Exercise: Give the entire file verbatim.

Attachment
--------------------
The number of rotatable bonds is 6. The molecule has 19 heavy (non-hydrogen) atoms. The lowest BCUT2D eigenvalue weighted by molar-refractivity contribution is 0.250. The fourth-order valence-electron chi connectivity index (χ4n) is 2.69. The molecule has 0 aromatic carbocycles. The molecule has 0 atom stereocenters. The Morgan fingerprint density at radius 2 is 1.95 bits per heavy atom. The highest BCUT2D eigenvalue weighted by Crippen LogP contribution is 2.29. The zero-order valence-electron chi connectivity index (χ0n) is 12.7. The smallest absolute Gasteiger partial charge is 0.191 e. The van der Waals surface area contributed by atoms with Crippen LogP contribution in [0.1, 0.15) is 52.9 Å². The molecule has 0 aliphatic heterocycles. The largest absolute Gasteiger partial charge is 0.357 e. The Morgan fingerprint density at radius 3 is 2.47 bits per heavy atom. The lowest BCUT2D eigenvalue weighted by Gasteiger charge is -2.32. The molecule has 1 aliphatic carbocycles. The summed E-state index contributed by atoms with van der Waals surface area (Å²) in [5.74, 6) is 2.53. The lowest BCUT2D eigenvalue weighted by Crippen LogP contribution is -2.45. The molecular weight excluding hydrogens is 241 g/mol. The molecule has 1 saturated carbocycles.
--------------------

The number of rotatable bonds is 6. The molecule has 19 heavy (non-hydrogen) atoms. The lowest BCUT2D eigenvalue weighted by molar-refractivity contribution is 0.250. The fourth-order valence-electron chi connectivity index (χ4n) is 2.69. The molecule has 0 aromatic carbocycles. The molecule has 0 atom stereocenters. The Morgan fingerprint density at radius 2 is 1.95 bits per heavy atom. The highest BCUT2D eigenvalue weighted by Crippen LogP contribution is 2.29. The zero-order valence-electron chi connectivity index (χ0n) is 12.7. The smallest absolute Gasteiger partial charge is 0.191 e. The van der Waals surface area contributed by atoms with Crippen LogP contribution in [0.1, 0.15) is 52.9 Å². The molecule has 0 aliphatic heterocycles. The largest absolute Gasteiger partial charge is 0.357 e. The Morgan fingerprint density at radius 3 is 2.47 bits per heavy atom. The lowest BCUT2D eigenvalue weighted by Gasteiger charge is -2.32. The molecule has 1 aliphatic carbocycles. The summed E-state index contributed by atoms with van der Waals surface area (Å²) in [5.74, 6) is 2.53. The lowest BCUT2D eigenvalue weighted by Crippen LogP contribution is -2.45. The molecular weight excluding hydrogens is 241 g/mol. The molecule has 1 saturated carbocycles.